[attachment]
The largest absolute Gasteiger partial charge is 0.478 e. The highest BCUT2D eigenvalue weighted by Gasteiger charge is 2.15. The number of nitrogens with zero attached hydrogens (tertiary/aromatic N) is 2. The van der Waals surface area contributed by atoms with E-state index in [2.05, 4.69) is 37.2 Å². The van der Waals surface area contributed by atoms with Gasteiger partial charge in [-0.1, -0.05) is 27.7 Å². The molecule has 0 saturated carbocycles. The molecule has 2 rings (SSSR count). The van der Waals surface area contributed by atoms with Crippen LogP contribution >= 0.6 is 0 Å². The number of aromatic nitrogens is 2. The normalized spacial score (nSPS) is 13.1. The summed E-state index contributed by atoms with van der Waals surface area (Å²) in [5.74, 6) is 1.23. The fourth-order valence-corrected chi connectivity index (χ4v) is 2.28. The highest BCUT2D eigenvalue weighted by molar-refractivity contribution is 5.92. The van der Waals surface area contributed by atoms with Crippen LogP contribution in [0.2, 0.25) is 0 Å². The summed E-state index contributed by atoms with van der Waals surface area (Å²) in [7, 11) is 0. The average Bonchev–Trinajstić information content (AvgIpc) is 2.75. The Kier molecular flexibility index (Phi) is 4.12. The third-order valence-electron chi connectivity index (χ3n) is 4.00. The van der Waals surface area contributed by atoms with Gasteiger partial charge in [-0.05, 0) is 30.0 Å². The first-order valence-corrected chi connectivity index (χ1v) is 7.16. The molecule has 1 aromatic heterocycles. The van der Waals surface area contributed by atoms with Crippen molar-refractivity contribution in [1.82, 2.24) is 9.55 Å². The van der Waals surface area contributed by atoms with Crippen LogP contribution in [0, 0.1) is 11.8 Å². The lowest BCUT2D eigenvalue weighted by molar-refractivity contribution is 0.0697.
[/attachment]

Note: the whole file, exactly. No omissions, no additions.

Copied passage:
The largest absolute Gasteiger partial charge is 0.478 e. The highest BCUT2D eigenvalue weighted by Gasteiger charge is 2.15. The number of nitrogens with zero attached hydrogens (tertiary/aromatic N) is 2. The van der Waals surface area contributed by atoms with E-state index in [2.05, 4.69) is 37.2 Å². The van der Waals surface area contributed by atoms with Gasteiger partial charge in [-0.1, -0.05) is 27.7 Å². The molecule has 0 saturated carbocycles. The molecule has 2 rings (SSSR count). The van der Waals surface area contributed by atoms with Crippen LogP contribution >= 0.6 is 0 Å². The number of aromatic nitrogens is 2. The normalized spacial score (nSPS) is 13.1. The summed E-state index contributed by atoms with van der Waals surface area (Å²) in [5.74, 6) is 1.23. The fourth-order valence-corrected chi connectivity index (χ4v) is 2.28. The highest BCUT2D eigenvalue weighted by molar-refractivity contribution is 5.92. The van der Waals surface area contributed by atoms with Crippen LogP contribution in [0.2, 0.25) is 0 Å². The summed E-state index contributed by atoms with van der Waals surface area (Å²) in [7, 11) is 0. The average Bonchev–Trinajstić information content (AvgIpc) is 2.75. The Kier molecular flexibility index (Phi) is 4.12. The third-order valence-electron chi connectivity index (χ3n) is 4.00. The van der Waals surface area contributed by atoms with Gasteiger partial charge in [-0.05, 0) is 30.0 Å². The first-order valence-corrected chi connectivity index (χ1v) is 7.16. The molecule has 1 aromatic heterocycles. The van der Waals surface area contributed by atoms with Crippen molar-refractivity contribution in [1.82, 2.24) is 9.55 Å². The van der Waals surface area contributed by atoms with Crippen LogP contribution in [0, 0.1) is 11.8 Å². The lowest BCUT2D eigenvalue weighted by molar-refractivity contribution is 0.0697.